Sunday, May 19, 2019

Stuttsman and Barnes County Chase - 5-15-19


So it's been a while since I've updated by blog.  I know there were people wondering "What happened to 2018?".  Well, there wasn't much in 2018 chase wise, and the photos I shot I didn't feel were blog-worthy.  Yes, we had a couple of dates which had some pretty storms, but nothing which I would consider overtly spectacular.  Maybe in the future I'll go back and edit a few blogs and toss up some photos - not entirely sure.  If there's anything you want to see for dates, let me know and I'll work on tossing some pictures up from that day! 

Now it's 2019. Time for the first blog of the new year. 

There's been a few changes over the last year as well - one of the largest and most recognizable to the public is I am no longer using my trusty old Dodge Durango for chasing.    You'll see a new vehicle on the road this year!  It's not quite ready for prime-time, so this first chase really was to work out some of the bugs associated with getting a new vehicle chase ready.  I don't have all the radios wired in yet or the logos on the side, but the core of it is ready - and no time like the present to use it!  I did find there's a few things which will need to be altered before my first 'major' chase.  (And we still have a few surprises in store for our viewers!)

But, on to the chase log! 

We need there was a chance for some storms on Wednesday - I even had this in my 7-Day outlook from when I filled in on air last week.  But, it wasn't going to become apparent until the day of. 

I then woke up to this:

20190515 1200 UTC Day 1 Outlook Graphic

And I knew I would be chasing today! 

Our expectations were not all that high - we knew we'd have some storms, but with high bases, it should make for some decent storm structure with supercell-characteristics, but I was amazed with what I saw today. 

By the 3pm Outlook, we had a 2% risk for a tornado, but with the overly high bases, it would be a stretch:

20190515 2000 UTC Day 1 Tornado Probabilities Graphic

After I ran to the station to pick up some camera gear and to chat with our news director and producers, a quick conversation with Justin on targeting, the chase was on!

I blasted west on I-94 towards Jamestown, and there's a couple of things I need on a chase - water, food, and occasionally, caffeine!  I wasn't able to get a good lunch in and I haven't been sleeping the best lately, so a quick pit stop, top off the new truck, and get fuel for the chase and I ended up a few miles west of Jamestown just off of I-94.

Just west of Jamestown. 

Not too much for storm structure, but I knew I needed to wait.  There were two areas of convection I was watching - one south of Bismarck, and then another area northeast of Bismarck.  The computer models (HRRR really) was consistent with taking a cell, and then sending off to the southeast, and with it giving it supercell-like-structures.  The catch is, which one was it?  I also looked at mesoanalysis, and after a little while of waiting it was easy to figure out it was going to be the northern cell.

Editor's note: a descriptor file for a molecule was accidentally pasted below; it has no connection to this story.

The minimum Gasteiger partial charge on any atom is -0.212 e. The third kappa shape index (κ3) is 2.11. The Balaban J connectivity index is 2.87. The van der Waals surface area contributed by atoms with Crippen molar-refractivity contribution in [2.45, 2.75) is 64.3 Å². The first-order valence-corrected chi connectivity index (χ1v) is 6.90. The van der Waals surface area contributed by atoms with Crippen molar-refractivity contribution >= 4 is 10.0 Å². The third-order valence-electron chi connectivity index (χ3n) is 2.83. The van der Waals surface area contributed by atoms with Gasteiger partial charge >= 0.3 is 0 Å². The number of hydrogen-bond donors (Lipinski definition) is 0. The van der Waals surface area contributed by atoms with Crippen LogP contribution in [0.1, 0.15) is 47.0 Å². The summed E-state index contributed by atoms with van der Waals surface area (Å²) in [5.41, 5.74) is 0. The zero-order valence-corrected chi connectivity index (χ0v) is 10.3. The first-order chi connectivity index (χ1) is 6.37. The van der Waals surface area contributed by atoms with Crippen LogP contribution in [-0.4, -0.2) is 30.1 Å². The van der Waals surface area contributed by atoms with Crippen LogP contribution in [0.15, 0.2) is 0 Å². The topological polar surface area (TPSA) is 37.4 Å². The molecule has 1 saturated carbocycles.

I then headed north towards Pingree, and with the storm motions and lack of good road options I opted to let the storm come to me. 



Getting the planting done! 

Then the storm quickly became severe warned and it started to show much better organization on radar. 

This is what the cell near Linton, ND looked like...from Pingree. Note the clearing behind it - this was the cold front! 

Showing organization!

I was then treated to an almost constant rumble of thunder! 

In watching radar, I was seeing the cell cycle - it would get stronger, rain on it's inflow, and then pulse down.  Then, it started to really get it's act together and the VIL started to spike and my hail markers on my laptop started showing 2-3 inch hail possible!  Yikes!  Time to get out of the way.  (I don't want to have to explain to my insurance agent how I need a new windshield after the FIRST chase of the year!)

Note the hail shaft off to the right.

About this time I noted it was starting to get a wall cloud going and showing rotation.


The entire inflow was rotating into the cloud base!  Pretty neat!

It was about this time I called NWS Bismarck to let them know what I was seeing.  Now, the chances of this thing dropping a tornado was pretty slim, simply due to the very high cloud bases. 

Pano of the cell. 
But, it still made for a pretty sight! 


Rainbows! 
The cell continued to be severe warned, and then really started to get it's act together near Spiritwood.  


At this point 3+ inch hail was possible with over 60mph winds, which would result in a very bad day for me if I continued east.  I then dropped down by the Spiritwood exit off of I-94 and watched as the cell put on one heck of a show: 

Wall Cloud
It showed almost constant lightning, and then a very pretty pink wall cloud developed!  There was some rotation to it, but it was not overly impressive.  


After watching this and talking with our staff back at the station, I started to make my way back to Fargo, and made it home in time to be in bed before midnight.  Not too bad for the first chase of the year!  

Not bad for storm reports!

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